Basically, all you do in your turn is to take one of your unlocked workers from an action table (some actions lock the workers until they are unlocked again), move the worker die clockwise 1-3 action tables further, and perform an action on the target action board. There are always several options to do so, some cost you cocoa, for some you need resources and still other are free. A lot depends also on how many dice you have on that board and how many other players have dice there. There are action tables for collecting new resources, for moving up in the temples, for constructing the Pyramid, for building the houses for the Nobles and for achieving new technologies. Some actions even can bring you new worker dice, so you have more options to choose from. Of course the value of the die is also very important as it determines the output of your action. Basically the higher the value, the more experienced the worker and the higher the output.

You can score by taking actions, but also very important for scoring is the eclipse that also ends a round. This eclipse triggers a scoring phase and it happens exactly three times, before the game ends. Then the progress on the Avenue of Death, the contribution of the player to build up the Pyramid, and the skill to collect different masks from various actions is rewarded. And finally a player has to pay his workers during the eclipse, if he doesn't want to loose victory points. Teotihuacan City of Gods is really well done with a lot of different things going on. I think that it will take some time, before you find a clear strategy to win the game. But the game also condones the one or other bad moves. There is always a second best alternative.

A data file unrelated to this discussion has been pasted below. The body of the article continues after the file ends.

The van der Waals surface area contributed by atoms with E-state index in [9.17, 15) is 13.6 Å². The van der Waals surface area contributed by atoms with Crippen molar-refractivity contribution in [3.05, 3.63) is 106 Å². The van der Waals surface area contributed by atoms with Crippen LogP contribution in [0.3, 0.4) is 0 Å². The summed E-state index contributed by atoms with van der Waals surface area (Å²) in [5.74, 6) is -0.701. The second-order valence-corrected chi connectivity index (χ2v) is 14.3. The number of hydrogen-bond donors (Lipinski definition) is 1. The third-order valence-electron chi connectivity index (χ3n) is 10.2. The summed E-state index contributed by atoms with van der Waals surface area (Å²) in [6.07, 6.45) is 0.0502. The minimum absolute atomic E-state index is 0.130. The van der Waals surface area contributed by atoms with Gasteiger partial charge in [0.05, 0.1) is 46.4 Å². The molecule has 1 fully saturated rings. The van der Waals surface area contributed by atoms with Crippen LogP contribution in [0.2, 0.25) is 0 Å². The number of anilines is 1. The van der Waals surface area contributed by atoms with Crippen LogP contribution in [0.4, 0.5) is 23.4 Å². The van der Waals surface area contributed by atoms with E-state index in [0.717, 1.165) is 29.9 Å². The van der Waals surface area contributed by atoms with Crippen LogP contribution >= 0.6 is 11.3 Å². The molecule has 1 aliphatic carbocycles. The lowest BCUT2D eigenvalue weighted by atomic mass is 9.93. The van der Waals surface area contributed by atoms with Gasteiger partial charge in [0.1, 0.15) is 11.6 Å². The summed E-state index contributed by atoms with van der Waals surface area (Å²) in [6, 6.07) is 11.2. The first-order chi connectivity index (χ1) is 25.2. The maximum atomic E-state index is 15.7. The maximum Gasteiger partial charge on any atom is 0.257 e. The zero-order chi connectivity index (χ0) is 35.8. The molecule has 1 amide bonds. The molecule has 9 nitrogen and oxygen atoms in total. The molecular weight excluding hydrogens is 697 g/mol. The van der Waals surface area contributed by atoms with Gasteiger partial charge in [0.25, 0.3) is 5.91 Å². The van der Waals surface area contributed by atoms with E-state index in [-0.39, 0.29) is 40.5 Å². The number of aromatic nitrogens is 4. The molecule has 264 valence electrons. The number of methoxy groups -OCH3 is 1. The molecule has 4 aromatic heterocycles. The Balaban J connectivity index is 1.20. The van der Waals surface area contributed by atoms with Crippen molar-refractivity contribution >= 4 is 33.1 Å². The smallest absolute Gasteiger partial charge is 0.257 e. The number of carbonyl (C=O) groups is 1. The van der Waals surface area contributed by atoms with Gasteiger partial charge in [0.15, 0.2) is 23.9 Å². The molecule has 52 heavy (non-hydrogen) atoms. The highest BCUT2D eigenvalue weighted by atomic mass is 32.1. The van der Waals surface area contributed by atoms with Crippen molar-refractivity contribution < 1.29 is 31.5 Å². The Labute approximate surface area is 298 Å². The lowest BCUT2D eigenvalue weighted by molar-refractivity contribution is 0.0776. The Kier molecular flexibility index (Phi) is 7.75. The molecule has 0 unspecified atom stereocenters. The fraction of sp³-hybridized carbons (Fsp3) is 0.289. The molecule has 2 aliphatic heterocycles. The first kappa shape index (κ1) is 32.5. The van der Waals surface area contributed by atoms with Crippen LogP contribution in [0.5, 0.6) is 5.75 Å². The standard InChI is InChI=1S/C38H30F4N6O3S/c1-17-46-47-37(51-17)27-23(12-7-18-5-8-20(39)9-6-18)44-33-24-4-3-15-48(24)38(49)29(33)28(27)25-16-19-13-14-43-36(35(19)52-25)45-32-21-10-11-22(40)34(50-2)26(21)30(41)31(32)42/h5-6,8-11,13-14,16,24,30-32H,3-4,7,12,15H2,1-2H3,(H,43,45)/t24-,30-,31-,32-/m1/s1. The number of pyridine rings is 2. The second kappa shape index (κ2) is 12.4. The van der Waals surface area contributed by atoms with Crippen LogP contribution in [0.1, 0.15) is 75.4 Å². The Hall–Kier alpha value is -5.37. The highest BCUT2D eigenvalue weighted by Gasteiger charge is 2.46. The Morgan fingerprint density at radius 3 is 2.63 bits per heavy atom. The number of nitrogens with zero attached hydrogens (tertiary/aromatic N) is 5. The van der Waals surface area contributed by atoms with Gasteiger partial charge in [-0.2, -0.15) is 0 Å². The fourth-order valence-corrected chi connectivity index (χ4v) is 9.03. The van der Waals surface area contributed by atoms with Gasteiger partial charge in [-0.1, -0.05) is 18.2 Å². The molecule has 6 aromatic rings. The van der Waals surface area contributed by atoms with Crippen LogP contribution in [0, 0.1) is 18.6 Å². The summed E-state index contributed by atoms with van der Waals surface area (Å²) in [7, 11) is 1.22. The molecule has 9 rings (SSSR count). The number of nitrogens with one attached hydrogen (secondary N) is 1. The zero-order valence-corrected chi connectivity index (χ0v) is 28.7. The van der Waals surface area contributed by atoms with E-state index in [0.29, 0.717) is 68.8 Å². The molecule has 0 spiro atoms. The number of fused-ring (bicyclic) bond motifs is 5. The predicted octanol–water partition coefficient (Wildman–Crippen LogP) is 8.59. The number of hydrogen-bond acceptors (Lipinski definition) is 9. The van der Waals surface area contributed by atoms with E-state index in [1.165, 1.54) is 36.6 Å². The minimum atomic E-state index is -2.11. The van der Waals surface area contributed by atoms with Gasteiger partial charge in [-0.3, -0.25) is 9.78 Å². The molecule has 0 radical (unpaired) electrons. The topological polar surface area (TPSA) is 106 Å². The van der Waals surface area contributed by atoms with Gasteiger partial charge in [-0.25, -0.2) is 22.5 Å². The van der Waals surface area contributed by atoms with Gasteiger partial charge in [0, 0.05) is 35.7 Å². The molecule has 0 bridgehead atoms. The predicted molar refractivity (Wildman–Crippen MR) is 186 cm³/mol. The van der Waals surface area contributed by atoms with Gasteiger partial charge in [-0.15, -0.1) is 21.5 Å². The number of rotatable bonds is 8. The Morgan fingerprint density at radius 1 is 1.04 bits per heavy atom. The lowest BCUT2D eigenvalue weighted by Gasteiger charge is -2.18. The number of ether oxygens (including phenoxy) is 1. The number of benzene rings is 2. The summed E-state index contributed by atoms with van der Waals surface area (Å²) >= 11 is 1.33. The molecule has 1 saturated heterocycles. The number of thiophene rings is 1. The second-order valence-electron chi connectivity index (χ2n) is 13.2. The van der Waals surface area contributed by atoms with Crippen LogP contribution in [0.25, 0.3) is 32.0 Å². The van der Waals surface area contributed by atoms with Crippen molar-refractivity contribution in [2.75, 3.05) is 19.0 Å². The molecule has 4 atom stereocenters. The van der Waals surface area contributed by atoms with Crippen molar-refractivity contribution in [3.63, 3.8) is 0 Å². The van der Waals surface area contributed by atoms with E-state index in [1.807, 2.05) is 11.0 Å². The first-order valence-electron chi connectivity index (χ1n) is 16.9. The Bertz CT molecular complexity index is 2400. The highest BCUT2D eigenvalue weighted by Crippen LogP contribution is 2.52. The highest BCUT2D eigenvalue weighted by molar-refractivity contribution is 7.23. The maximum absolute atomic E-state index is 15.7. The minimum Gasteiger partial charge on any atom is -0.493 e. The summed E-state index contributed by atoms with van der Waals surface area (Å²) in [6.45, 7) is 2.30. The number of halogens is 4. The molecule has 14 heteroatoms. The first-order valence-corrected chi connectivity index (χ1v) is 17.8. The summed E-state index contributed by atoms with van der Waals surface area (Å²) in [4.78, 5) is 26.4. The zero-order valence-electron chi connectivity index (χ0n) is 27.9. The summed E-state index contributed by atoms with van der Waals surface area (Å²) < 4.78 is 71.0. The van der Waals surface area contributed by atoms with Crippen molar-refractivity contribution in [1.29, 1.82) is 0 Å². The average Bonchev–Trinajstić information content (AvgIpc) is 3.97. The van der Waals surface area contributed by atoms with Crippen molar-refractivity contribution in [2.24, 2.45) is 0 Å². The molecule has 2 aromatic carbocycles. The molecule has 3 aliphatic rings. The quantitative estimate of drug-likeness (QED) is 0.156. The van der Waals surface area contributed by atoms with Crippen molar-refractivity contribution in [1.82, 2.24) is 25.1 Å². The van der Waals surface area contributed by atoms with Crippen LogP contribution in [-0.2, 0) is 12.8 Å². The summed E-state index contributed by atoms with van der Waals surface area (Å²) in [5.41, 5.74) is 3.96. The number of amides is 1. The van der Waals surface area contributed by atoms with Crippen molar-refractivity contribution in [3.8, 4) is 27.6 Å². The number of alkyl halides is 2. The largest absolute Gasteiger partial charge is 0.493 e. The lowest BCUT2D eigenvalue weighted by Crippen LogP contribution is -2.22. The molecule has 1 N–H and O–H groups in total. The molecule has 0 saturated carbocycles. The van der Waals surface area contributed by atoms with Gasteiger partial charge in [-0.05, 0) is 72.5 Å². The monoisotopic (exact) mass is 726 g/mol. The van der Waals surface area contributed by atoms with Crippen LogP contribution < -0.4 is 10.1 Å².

Teotihuacan City of Gods reminded me at once of Tzolk'in, and indeed, Daniele Tascini is one of the authors who is involved in both games. But I think that it is the better game, because I think it can be played faster. I always hated those down times in Tzolk'in, when other players were calculating their best moves to score. The ranking and the scoring possibilities seem to be clearer in Teotihuacan City of Gods, but the ways to score are still very manifold.

Confronting Blazej at Essen with my fears, he assured that they kept that fact in mind. As a result they designed the action phase of a player as simple as possible. As said, it is only one move to make with a worker die and performing the resulting one action. Not five actions in a row, but only this single action. Still the game is complex and a game duration of approximately 90 minutes should be scheduled.

Anyhow, the size of the board and the components (especially the Pyramid tiles) are really impressive, maybe it is even a little bit overwhelmed with all those different areas to act, build and score. Tzolk'in once was our convention hit. And I am already quite sure that Teotihuacan City of Gods will again easily stay up in the Top Ten of SPIEL 2018 and a long time after. What a great game!

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Copyright © 2018 Ralf Togler & Frank Schulte-Kulkmann, Essen, Germany